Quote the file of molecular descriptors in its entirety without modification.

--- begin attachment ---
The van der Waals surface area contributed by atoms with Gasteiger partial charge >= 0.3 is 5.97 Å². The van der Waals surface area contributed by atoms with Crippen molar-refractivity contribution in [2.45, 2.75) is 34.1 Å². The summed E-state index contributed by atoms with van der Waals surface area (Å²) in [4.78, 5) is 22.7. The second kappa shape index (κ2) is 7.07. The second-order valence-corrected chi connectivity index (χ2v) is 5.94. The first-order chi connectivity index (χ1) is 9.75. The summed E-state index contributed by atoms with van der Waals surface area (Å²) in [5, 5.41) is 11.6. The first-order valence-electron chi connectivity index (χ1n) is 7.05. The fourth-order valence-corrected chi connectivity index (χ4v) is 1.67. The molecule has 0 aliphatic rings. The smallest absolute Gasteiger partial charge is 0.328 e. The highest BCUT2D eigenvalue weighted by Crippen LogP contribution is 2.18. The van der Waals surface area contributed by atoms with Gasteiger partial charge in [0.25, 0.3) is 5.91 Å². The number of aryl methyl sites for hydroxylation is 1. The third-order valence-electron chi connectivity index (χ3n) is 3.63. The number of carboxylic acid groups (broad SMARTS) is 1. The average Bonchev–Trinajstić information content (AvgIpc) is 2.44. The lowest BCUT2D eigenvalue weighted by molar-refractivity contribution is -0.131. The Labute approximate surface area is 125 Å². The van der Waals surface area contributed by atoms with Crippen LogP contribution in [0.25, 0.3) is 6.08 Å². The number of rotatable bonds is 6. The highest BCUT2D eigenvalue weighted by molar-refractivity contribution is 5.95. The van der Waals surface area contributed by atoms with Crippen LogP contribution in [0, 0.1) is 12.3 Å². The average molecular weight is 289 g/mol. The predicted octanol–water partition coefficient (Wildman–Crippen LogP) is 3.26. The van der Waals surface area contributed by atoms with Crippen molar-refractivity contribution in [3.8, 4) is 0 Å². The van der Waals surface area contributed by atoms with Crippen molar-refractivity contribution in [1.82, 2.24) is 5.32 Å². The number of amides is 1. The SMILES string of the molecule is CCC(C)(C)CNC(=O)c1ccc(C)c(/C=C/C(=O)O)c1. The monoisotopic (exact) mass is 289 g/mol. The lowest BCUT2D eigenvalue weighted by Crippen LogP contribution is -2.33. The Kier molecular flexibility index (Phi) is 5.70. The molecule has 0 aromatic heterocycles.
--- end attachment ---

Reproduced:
The van der Waals surface area contributed by atoms with Gasteiger partial charge >= 0.3 is 5.97 Å². The van der Waals surface area contributed by atoms with Crippen molar-refractivity contribution in [2.45, 2.75) is 34.1 Å². The summed E-state index contributed by atoms with van der Waals surface area (Å²) in [4.78, 5) is 22.7. The second kappa shape index (κ2) is 7.07. The second-order valence-corrected chi connectivity index (χ2v) is 5.94. The first-order chi connectivity index (χ1) is 9.75. The summed E-state index contributed by atoms with van der Waals surface area (Å²) in [5, 5.41) is 11.6. The first-order valence-electron chi connectivity index (χ1n) is 7.05. The fourth-order valence-corrected chi connectivity index (χ4v) is 1.67. The molecule has 0 aliphatic rings. The smallest absolute Gasteiger partial charge is 0.328 e. The highest BCUT2D eigenvalue weighted by Crippen LogP contribution is 2.18. The van der Waals surface area contributed by atoms with Gasteiger partial charge in [0.25, 0.3) is 5.91 Å². The number of aryl methyl sites for hydroxylation is 1. The third-order valence-electron chi connectivity index (χ3n) is 3.63. The number of carboxylic acid groups (broad SMARTS) is 1. The average Bonchev–Trinajstić information content (AvgIpc) is 2.44. The lowest BCUT2D eigenvalue weighted by molar-refractivity contribution is -0.131. The Labute approximate surface area is 125 Å². The van der Waals surface area contributed by atoms with Crippen LogP contribution in [0.25, 0.3) is 6.08 Å². The number of rotatable bonds is 6. The highest BCUT2D eigenvalue weighted by molar-refractivity contribution is 5.95. The van der Waals surface area contributed by atoms with Crippen LogP contribution in [0, 0.1) is 12.3 Å². The average molecular weight is 289 g/mol. The predicted octanol–water partition coefficient (Wildman–Crippen LogP) is 3.26. The van der Waals surface area contributed by atoms with Crippen molar-refractivity contribution in [3.8, 4) is 0 Å². The van der Waals surface area contributed by atoms with Crippen molar-refractivity contribution in [1.82, 2.24) is 5.32 Å². The number of amides is 1. The SMILES string of the molecule is CCC(C)(C)CNC(=O)c1ccc(C)c(/C=C/C(=O)O)c1. The monoisotopic (exact) mass is 289 g/mol. The lowest BCUT2D eigenvalue weighted by Crippen LogP contribution is -2.33. The Kier molecular flexibility index (Phi) is 5.70. The molecule has 0 aromatic heterocycles.